after, Jan. 26, 1882. Inv. $301,000. He was for 
many years interested in foreign commerce and 
railroads and manufactories. 

1. Julia Caroline, b. Feb. 26, 1825; d. 
Mar. 7, 1847. 

2. Robert, b. June 24. 1S26; Y. C. 1847; 
merchant; banker; treasurer New Haven Colony 
Historical Society. 

3. Mariette, b. Aug. 16, 1828; d. at Pa- 
latka, Fla., Mar. 13, 1854. 

4. Margaret Townsend, b. !\Iar. 23, 1831 ; 
m. June 15, 1858, Robert Stone, M.D., of N. Y. 
4 chil. I. Louisa M. 2. Margaret. 3. Robert 
Cameron. 4. Amy Sigourney. 

5. Ellen Waldron, b. Feb. 16. 1833; d. 
Feb. 23, 1835. 

2. Margaret Hall, b. April 12, 1807. 

3. Grace, b. Mar. 6, 1809; m. Sept. 7, 1805, 
James Whitney Carrington, b. May 6. 1S09. 4. 
chil., of whom : Grace Elizabeth, Adella Trow- 
bridge, Edith Bissel. 

I. James Morrison, b. July 22, 1836; m. 
Aug. I, i860, Adelia Ellen Case, res. Astoria, N. 
Y. 3 chil. 

vi. Hannah, b. Mar. S, 1784; d. Mar., 1873; 
m. Feb. i, 1807, Asa Bradley of N. H., merch., b. 
E. Hav., July 19, 1781 ; d. Aug. I, 1859. 


T O \V N S E N D — T O W N S H E N D 

I. Robert Townsend, b. Mar. 22, 1808; d. 
TuW 2^, 1S09. _ . _ 

•^ ^ 2 Elizabeth Ann, b. Feb. 17, 1810. 

3. Mary White, b. Dec. 26, 1811. 

4. Sarah S., b. June 9, i«'4; d. Sept. 10, 

'^'^'S. WiUiam T., b. June 16 1816; d. 1880; 
m. Apr. 10, 1839. M:i>-y Ann Canfield. 

1 Helen Townsend, b. Ap. 23,^ 1842. 

2 Willis Benedict, b. Dec. 10, 1^547- 

4 Edward Sterling, b. Aug. 21, 1856. 

6. Sarah, b. July 15, 1818. 

7. Charles, b. June 20, 1820; d Aug. Son. 

8. Augustus M., b. Dec. 23, 1821 ; d. June 

^' ' 'g. Henry, b. Sept. 4, 1823 ; d. June 15 1859.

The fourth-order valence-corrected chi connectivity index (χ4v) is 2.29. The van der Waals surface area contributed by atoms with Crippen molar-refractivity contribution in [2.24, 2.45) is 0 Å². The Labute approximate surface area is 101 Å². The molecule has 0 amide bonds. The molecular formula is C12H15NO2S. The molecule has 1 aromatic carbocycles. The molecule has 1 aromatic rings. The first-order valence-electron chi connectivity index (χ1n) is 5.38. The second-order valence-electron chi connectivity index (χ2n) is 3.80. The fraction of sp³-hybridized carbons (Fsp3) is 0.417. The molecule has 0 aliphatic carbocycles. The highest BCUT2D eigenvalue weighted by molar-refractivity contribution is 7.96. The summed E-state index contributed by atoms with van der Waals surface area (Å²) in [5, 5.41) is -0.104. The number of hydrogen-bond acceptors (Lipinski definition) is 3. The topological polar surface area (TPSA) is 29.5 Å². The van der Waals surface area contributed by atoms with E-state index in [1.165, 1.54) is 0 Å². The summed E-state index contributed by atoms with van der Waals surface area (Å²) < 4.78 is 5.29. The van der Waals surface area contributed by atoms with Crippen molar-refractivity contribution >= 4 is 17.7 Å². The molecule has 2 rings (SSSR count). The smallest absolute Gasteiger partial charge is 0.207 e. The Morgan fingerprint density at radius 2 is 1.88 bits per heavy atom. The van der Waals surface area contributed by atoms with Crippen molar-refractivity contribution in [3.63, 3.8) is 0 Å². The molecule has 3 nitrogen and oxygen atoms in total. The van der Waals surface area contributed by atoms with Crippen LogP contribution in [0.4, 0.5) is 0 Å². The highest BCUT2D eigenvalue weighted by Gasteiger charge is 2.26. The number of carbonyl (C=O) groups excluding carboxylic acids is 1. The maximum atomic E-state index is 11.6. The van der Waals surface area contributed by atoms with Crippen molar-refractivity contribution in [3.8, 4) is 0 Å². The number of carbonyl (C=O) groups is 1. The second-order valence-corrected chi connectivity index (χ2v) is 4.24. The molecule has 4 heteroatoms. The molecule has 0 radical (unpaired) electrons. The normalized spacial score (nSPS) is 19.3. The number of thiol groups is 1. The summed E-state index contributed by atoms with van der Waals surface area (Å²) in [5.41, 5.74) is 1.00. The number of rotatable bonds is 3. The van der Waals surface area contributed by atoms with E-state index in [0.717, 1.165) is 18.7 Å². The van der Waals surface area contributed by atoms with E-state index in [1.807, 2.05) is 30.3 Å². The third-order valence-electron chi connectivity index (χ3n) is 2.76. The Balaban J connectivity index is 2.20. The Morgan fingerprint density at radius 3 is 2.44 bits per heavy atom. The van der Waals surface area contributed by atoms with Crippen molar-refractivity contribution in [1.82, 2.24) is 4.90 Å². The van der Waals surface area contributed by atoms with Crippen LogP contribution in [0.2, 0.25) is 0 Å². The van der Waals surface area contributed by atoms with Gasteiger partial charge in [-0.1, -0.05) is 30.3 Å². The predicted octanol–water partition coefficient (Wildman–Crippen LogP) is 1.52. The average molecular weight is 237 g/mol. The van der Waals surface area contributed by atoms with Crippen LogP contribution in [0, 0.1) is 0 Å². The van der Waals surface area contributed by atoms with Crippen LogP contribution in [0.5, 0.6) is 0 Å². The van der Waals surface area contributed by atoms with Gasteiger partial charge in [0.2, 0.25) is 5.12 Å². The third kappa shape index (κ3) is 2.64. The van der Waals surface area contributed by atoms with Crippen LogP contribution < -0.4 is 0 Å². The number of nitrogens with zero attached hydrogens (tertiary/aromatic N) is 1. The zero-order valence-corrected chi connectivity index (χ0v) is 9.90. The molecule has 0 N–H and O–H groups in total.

vii Robert, b. May 8, 1786; mfcht; d. May 

19, 1814; m. Sally Ford of N. H., b. Sep. 29, 

1784; d. Ap., 1858. T ■ ir 

1. Julia A., b. Ap., 1809; m. Lunus K. 
Dow, druggist, Ap., 1S30. 

1. Juha T., b. Mar. S> 1831- 

2. Virgil M., b. Ap. 14, iS33- 

2. Caroline, b. May, 1810; d. 1813. 

3. Robert, b. 1812; d. 1835. v, v . 
viii Nancy, b. Ap. 29, 1788; d. Dundee, N. Y., 

m. Augustus Maltby. 

1. Theodore. 

2. Augustus. . c- u 
3 George W., b. Sept. 11, 1821, m. Sarah 

A Bogart, May 14, 1846. A much respected mer- 
chant of N. H. Mem. Board of Common Council, 
New Haven, and had 

I Theodore Augustus, b. Mar. 19, i»47, m- 
Emma D. Clark, Apr. 8, 18S2, issue Grace Sarah, 

Edith Rebecca. . o ,q.o ,^ 

2. Emily Williams, b. Nov. 8, 1848, m. 
Chas. E. Ailing, Oct. 22, 1873. issue Clnarles Ed- 
ward, Mary Eleanor, Percy Williams, Roger Ells- 

"^""r Eleanor Augusta, b. May 12, 1850, m. 
Henrv H. Benedict, Apr. 16, 1872, issue Henry 
Hoba'rt, Paul Maltby, Helen Margaret. 

4. George Ellsworth, b. Feb. 9, 1852, m 
Georgiana Morehouse, May, 1882, issue Maud 

Evelyn, May Violet. , , <- . o ,Qr<? 

5. Charles Townsend, b. Sept. 8, 185S. 

ix. William, b. Ap. 19. I790; d. Oct. 28, iSOS; 
m. Harriet Ford of N. H., b. June 14, 1789; d. 

^^' f '"'Harriet Ford, b. Jan. 3. 1815; d. June 

^' ' 2^' Caroline, b. Feb. 3. 1817. „ 

3. Eliza W'hite, b. Mar. 19, i8l9-